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Design meets disability

‘Design meets disability.’ According to the book, the priority for the assistive technology is to enable as little attention as possible. The underlying assumption might be the assistive technology is just a tool for helping the disabled and something to hide or to be ashamed of. So it negatively affects people who are using the assistive technology. They cannot be proud of something they have to wear and live with everyday. Moreover, it causes some bad experiences that might make them hate using the assistive technology.

The problem is raised from the fact that the development of assistive technology is biased in one direction, more functionality. “Ask a different question and you get a different answer.” As Hunter says, we need to solve this problem with different perspective, design. Since the design perspective is closely related to the self-expression and emotion of people, it is possible to solve the existing problems in assistive technology.

However, there are difficulties to embrace the design perspective in assistive technology field. These are brought up by the huge cultural gap between them such as testing vs. feeling, solving vs. exploring, information vs. expression and etc. So the author tries to discuss about how to narrow down the gap and how to adopt the design perspective in the assistive technology field.

I couldn’t agree more with his opinion that design perspective is necessary for the better assistive technology. However, I think we need to consider more about what design and engineering values the most. In turn, the two distinct cultures could find ways to respect each other. I believe this will lead to an ultimate harmony among engineering and design for a better assistive technology.

Also, this interdisciplinary work can be adopted in various areas like ITP. I believe that when we respect each other’s culture and try to engage with each other as an interdisciplinary team, we could have better results and get our own insights about the world like the author has.

17 comments to Design meets disability

  • Nancy

    ” I believe that when we respect each other’s culture and try to engage with each other as an interdisciplinary team, we could have better results and get our own insights about the world like the author has.”
    This is such an important point. We do have a very diverse group of people at ITP, but we don’t often hear about the other cultures. In other words, all of you from other countries and cultures are having a true multi-cultural experience, because you are adapting to ( American) (New York) (Techie) (Artsy)(Hipster) (Youth) Culture.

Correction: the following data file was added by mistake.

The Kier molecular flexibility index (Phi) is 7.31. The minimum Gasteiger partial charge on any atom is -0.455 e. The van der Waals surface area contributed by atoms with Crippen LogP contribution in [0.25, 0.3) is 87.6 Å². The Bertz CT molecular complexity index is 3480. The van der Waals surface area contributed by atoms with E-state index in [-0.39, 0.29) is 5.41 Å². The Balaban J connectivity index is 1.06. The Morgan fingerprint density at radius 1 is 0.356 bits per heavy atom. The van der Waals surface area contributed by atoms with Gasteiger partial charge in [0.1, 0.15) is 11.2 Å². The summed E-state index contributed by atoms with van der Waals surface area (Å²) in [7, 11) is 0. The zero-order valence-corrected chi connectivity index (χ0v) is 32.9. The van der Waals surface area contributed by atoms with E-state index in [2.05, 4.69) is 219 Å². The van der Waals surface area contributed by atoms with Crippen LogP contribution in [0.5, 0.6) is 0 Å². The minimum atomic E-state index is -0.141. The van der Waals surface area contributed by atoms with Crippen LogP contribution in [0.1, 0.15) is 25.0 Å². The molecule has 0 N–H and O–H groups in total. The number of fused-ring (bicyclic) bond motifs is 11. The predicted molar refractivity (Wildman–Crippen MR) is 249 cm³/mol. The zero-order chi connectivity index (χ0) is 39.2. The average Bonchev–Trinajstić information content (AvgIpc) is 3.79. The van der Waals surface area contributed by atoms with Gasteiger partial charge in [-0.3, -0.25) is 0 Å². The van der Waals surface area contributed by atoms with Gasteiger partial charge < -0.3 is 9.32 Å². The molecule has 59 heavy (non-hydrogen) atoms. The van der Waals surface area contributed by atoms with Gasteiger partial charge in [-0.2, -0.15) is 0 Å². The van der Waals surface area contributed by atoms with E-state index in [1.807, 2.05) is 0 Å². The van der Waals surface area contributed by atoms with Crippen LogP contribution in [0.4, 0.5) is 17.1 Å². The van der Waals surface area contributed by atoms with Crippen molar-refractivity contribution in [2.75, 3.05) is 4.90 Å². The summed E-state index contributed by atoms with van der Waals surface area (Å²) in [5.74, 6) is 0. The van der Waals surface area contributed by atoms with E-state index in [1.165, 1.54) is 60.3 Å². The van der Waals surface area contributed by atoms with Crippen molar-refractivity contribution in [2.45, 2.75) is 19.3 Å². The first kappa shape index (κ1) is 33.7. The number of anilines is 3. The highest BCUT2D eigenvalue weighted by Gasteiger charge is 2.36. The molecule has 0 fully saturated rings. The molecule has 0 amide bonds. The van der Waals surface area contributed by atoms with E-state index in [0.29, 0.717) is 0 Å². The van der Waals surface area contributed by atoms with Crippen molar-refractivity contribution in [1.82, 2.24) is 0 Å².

How could we make the diversity of ITP a learning experience for everyone?

  • Youjin

    Actually, it was the question that came up to me after the first orientation at ITP. I was so shocked after students introduced themselves. There were so many students with diverse background and I couldn’t remember anything! However, now I’m thinking that the application presentation is a great opportunity to embrace each other and various cultures. Through the presentation, I could see how people with different background make amazing results with their own specialty. I just wish to have more opportunities like this. If we see other people’s work and get interested in each other, it would turn into the great learning experience.

  • Design thinking does need to be applied to the development of assistive devices. When you mentioned assistive technology as sometimes being ‘something to hide or to be ashamed of,’ it reminded me of a situation I encountered working at a theme park. The attraction that I worked at was a 22 minute tram tour ride and your experience was very dependent on the ability to hear and understand the tour guide spiel. We kept a binder with a flashlight and text version of the spiel at the load point, where guests with auditory disabilities could request to use the script to follow along with the show.

    In line with your reading & evaluation, this design doesn’t make sense. A guest had to specifically point out that they wanted the binder or a cast member would have to offer the assistance to a guest individually. Often times guests would refuse the binder, and I can assume it may be because they did not want to be singled out or be distracted by the bulky paper.

    Eventually a new system was developed, which is much more in line with design meeting disability. Guests can pick up a small, iPod touch sized device with an LCD screen at the beginning of their visit. As they go around the park from attraction to attraction, the device can detect their location and will synchronize with rides & shows.

    Assistance for people who are deaf: live synced text subtitles/explanation of sounds & attractions
    Assistance for people who are blind: narration & descriptions of attractions, areas and live shows & amplified audio (through headphones).

    I don’t think this design is perfect; you still have to go pick up the handheld captioning device.
    Still there are many positives:
    – you can bring the device with you from attraction to attraction
    – you can choose when to use it
    – it doesn’t call attention to itself

    This device & idea seems to be a great start. However, the experience could be improved further, especially with the advancements in both the engineering & design communities.

  • Jess